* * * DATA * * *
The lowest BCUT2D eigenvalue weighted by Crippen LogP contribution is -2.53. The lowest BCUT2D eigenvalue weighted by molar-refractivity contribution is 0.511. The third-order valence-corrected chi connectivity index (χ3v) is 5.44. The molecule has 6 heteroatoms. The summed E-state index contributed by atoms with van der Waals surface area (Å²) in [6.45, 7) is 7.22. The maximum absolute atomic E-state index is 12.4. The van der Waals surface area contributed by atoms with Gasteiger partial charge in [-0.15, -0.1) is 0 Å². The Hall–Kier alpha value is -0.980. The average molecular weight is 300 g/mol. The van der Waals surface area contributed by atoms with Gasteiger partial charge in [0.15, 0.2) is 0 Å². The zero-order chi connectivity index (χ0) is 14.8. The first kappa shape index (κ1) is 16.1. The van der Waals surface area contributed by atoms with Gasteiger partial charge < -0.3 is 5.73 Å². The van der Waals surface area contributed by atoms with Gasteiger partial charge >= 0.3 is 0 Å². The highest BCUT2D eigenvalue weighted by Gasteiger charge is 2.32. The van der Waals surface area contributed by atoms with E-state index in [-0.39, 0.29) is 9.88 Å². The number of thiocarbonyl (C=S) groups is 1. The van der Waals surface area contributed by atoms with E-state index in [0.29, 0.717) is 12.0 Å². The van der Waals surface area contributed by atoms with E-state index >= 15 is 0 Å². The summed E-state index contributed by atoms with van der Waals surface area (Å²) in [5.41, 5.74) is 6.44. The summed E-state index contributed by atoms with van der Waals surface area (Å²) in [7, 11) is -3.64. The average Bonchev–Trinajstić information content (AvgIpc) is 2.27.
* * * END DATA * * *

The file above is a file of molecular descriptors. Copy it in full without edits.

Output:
The lowest BCUT2D eigenvalue weighted by Crippen LogP contribution is -2.53. The lowest BCUT2D eigenvalue weighted by molar-refractivity contribution is 0.511. The third-order valence-corrected chi connectivity index (χ3v) is 5.44. The molecule has 6 heteroatoms. The summed E-state index contributed by atoms with van der Waals surface area (Å²) in [6.45, 7) is 7.22. The maximum absolute atomic E-state index is 12.4. The van der Waals surface area contributed by atoms with Gasteiger partial charge in [-0.15, -0.1) is 0 Å². The Hall–Kier alpha value is -0.980. The average molecular weight is 300 g/mol. The van der Waals surface area contributed by atoms with Gasteiger partial charge in [0.15, 0.2) is 0 Å². The zero-order chi connectivity index (χ0) is 14.8. The first kappa shape index (κ1) is 16.1. The van der Waals surface area contributed by atoms with Gasteiger partial charge < -0.3 is 5.73 Å². The van der Waals surface area contributed by atoms with Gasteiger partial charge >= 0.3 is 0 Å². The highest BCUT2D eigenvalue weighted by Gasteiger charge is 2.32. The van der Waals surface area contributed by atoms with E-state index in [-0.39, 0.29) is 9.88 Å². The number of thiocarbonyl (C=S) groups is 1. The van der Waals surface area contributed by atoms with E-state index in [0.29, 0.717) is 12.0 Å². The van der Waals surface area contributed by atoms with E-state index >= 15 is 0 Å². The summed E-state index contributed by atoms with van der Waals surface area (Å²) in [5.41, 5.74) is 6.44. The summed E-state index contributed by atoms with van der Waals surface area (Å²) in [7, 11) is -3.64. The average Bonchev–Trinajstić information content (AvgIpc) is 2.27.